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Ahfachkee students grateful for life, family, love

Thanksgiving01BIG CYPRESS — Basketball, church, family and earth – but not necessarily in that order – were the things Ahfachkee School student Nicholus Andrews was especially thankful for this Thanksgiving. He even inscribed those words around his hand-painted chubby turkey on a holiday plate.

But for Seminoles, Thanksgiving Day does not include the romanticized myth that pilgrims from England and Native people sat down for a meal in 1621 then lived happily ever after.

Giving thanks for everything except that one single day in history is the impetus throughout November – after all, it is Native American Heritage Month and the day after Thanksgiving is Native American Heritage Day.

“We reinforce to our children that they are Native American,” said Mary Jene Koenes, Ahfachkee’s curriculum specialist.

Though turkey and cranberries can be on the menu, traditional Seminole foods make the holiday special.

“I love it when I ask a child what they will eat on Thanksgiving and they tell me deer meat and frybread,” Koenes said.

The Ahfachkee School Thanksgiving brunch Nov. 27 featured a vast buffet of comforting fall fixings, but first everyone bowed heads to pray.

“We are thankful for the bountiful blessings of food on our tables, clothes on our backs and roofs over our heads,” said the Rev. Arlen Payne, of Big Cypress New Testament Baptist Church, as he led nearly 200 students, parents and teachers to feast.

For Erin Buster, her husband, Alvin, and sons Leviticus and Ezekiel, the brunch was about being grateful for “everything good in our lives.” Buster said the family usually spends a portion of Thanksgiving Day in church. It is a tradition passed from her great-grandfather Frank Billie and her mother Betty King, Ahfachkee’s administrative assistant.

Buster said most of the Tribe’s children grow up knowing the real story that surrounds the historic Thanksgiving meal shared by the Wampanoag people and Pilgrims in 1621.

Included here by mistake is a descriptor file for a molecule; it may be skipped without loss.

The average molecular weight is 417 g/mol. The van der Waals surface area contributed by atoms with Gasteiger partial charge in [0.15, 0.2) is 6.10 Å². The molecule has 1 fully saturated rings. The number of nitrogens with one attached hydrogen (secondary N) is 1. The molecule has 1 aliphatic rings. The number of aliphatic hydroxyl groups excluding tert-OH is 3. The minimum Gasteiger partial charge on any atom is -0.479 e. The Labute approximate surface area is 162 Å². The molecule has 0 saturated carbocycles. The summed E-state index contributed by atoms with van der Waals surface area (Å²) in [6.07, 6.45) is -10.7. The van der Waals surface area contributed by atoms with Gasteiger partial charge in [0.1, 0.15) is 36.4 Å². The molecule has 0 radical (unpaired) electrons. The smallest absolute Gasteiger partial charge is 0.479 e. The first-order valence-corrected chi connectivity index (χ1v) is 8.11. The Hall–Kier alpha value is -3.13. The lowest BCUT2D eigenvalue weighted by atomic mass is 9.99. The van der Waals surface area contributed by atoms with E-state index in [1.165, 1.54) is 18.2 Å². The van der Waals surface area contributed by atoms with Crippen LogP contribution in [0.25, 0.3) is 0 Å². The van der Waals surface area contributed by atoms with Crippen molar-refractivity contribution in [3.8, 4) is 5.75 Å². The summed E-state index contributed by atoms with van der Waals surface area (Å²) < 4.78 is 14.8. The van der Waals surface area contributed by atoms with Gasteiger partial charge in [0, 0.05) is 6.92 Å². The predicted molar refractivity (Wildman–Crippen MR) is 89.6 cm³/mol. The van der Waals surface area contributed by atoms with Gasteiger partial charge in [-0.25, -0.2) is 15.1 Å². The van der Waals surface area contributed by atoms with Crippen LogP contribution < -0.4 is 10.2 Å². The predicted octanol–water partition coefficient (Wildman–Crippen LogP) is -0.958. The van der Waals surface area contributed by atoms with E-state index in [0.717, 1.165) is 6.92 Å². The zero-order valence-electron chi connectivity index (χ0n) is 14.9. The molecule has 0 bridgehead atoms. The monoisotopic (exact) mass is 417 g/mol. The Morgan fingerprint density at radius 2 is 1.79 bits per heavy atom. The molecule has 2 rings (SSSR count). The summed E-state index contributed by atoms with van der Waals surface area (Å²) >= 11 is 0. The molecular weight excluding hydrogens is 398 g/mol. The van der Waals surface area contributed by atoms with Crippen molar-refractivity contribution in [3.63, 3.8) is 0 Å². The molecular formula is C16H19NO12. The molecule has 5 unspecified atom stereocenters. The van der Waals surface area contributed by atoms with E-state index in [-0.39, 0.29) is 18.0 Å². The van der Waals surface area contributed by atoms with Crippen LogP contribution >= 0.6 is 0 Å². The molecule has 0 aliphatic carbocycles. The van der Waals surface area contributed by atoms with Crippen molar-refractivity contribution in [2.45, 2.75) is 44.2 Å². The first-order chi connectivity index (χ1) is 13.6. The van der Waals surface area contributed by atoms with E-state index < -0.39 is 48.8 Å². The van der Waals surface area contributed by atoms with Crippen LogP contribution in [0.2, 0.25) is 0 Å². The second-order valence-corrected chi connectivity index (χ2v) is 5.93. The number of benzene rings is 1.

“We don’t hide anything from them,” she said.

According to an account from Plimoth Plantation, a major historical attraction in Plymouth, Mass., staffed by 23 mostly Wampanoag, the Tribe had already lost one-third of nearly 100,000 of their people from disease brought by white explorers when they arrived in 1616. Others in the Tribe had been captured then sold as slaves.

About four years later, the Wampanoag watched as white families encroached on Wampanoag land and built a village, all the while suffering many deaths under harsh, unfamiliar conditions. An Abenaki chief, Samoset, was first to visit the settlement. Later, he brought Squanto, a Wampanoag, who taught the English how to fish, plant corn and gather edible plants and berries necessary for survival. The groups entered into a mutual protection alliance.

In the fall of 1621, after crops yielded a surprising large bounty, the Pilgrims planned a harvest feast. Men went into the woods to shoot fowl for meat while others celebrated by shooting guns in the air. Hearing the gunfire and fearing an attack, the Wampanoag, led by Massasoit, showed up at the village expecting an altercation but were greeted instead. That’s when Massasoit sent his men hunting for enough deer, fish and other meat that would last a few days while they kept close watch over the white settlers.

The two groups shared food during the ensuing three-day harvest feast, but they likely did not sit down at the same table dining on turkey and pumpkin pie.

Koenes said her family did not commemorate the American-made holiday when she was a girl, but they knew it existed because it was on the calendar.

“It was not our creation. For us, Christmas was the big sacred day,” Koenes said.

Ahfachkee students Nigel Wells and his brother Anthony said they know that the Indians helped the Pilgrims learn how to survive when they came to the new land. But they do not celebrate the storybook version of Thanksgiving Day.

“In school, we saw a video about what Thanksgiving really means to us. It means being grateful for God, food, family and friends all the time but especially in November,” Nigel said.

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